Eur J Pediatr Surg
DOI: 10.1055/s-0037-1599838
Original Article
Georg Thieme Verlag KG Stuttgart · New York

Pancreas Divisum in Children and Duodenum-Preserving Resection of the Pancreatic Head

Jiri Snajdauf
Department of Paediatric Surgery, Institute of Postgraduate Medicine, Second Faculty of Medicine, Charles University, Prague, Czech Republic
Department of Paediatric Surgery, 2nd Faculty of Medicine, Charles University in Prague and Motol University Hospital, Czech Republic
,
Ondrej Petru
Department of Paediatric Surgery, 2nd Faculty of Medicine, Charles University in Prague and Motol University Hospital, Czech Republic
,
Jiri Nahlovsky
Department of Paediatric Surgery, 2nd Faculty of Medicine, Charles University in Prague and Motol University Hospital, Czech Republic
,
Michal Rygl
Department of Paediatric Surgery, 2nd Faculty of Medicine, Charles University in Prague and Motol University Hospital, Czech Republic
,
Barbora Frybova
Department of Paediatric Surgery, 2nd Faculty of Medicine, Charles University in Prague and Motol University Hospital, Czech Republic
,
Jiri Bronsky
Department of Paediatrics, 2nd Faculty of Medicine, Charles University in Prague and Motol University Hospital, Czech Republic
,
Vladimir Mixa
Department of Anaesthesiology and Intensive Care Medicine, 2nd Faculty of Medicine, Charles University in Prague and Motol University Hospital, Czech Republic
,
Radan Keil
Department of Internal Medicine, 2nd Faculty of Medicine, Charles University in Prague and Motol University Hospital, Czech Republic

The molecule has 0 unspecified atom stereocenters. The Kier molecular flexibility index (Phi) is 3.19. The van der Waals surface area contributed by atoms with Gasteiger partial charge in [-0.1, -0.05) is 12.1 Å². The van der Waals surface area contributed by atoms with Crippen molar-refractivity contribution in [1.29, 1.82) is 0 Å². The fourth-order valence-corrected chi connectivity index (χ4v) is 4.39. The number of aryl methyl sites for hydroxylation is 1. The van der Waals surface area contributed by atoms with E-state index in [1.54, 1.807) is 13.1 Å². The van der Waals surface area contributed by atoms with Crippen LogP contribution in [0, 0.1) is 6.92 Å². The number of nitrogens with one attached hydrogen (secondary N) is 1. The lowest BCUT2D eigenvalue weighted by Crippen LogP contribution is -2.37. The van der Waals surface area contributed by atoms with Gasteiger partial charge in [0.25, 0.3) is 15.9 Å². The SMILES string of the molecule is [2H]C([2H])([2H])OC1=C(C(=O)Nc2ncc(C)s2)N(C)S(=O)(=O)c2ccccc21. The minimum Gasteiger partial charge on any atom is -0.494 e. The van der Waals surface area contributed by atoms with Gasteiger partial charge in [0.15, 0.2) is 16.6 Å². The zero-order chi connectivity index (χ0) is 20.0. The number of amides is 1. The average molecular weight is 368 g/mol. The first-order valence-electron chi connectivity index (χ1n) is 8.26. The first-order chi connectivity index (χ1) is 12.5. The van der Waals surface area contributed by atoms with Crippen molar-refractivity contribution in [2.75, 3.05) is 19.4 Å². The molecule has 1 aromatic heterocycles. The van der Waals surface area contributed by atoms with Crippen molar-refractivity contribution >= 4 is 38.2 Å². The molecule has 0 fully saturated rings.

› Author Affiliations
Further Information

Publication History

07 October 2016

30 January 2017

Publication Date:
29 March 2017 (eFirst)

Abstract

Introduction A retrospective study was performed to evaluate the clinical features, diagnostic methods, and treatment alternatives in children with pancreas divisum (PD).

Materials and Methods Patients who underwent treatment for PD between 1999 and 2014 at our department were evaluated for sex, age, presenting symptoms, physical examination findings, biochemical markers, diagnostic methods, treatment modalities, and results of treatment during follow-up.

Results Seven patients who underwent treatment of symptomatic PD were included in the study. The median for follow-up period was 8 years (from 26 months to 16 years). Male-to-female ratio was 4:3 and the median age at presentation was 11 years (2–14 years). Presenting symptoms were recurrent episodic epigastric pain. Pancreatitis was documented by elevated amylase or lipase levels. Endoscopic retrograde cholangiopancreatography (ERCP) was the method of diagnosis of PD in all patients. Five patients had complete PD and two had incomplete variants. Three patients improved after ERCP papillotomy. In three patients, papillotomy was unsuccessful but they have only mild episodes of pancreatitis. One patient presented at the age of 4 years with recurrent pancreatitis. She was treated surgically by duodenum-preserving resection of the pancreatic head (DPRPH) because of severe recurrent pancreatitis occurring even after ERCP papillotomy. The patient is 26 months after operation without any reported problems.

Conclusion Patients with symptomatic PD are indicated for ERCP papillotomy attempt. If there is not improvement after ERCP, then recurrent bouts of severe pancreatitis are considered as an indication for surgical procedure. DPRPH is a safe and feasible surgical alternative.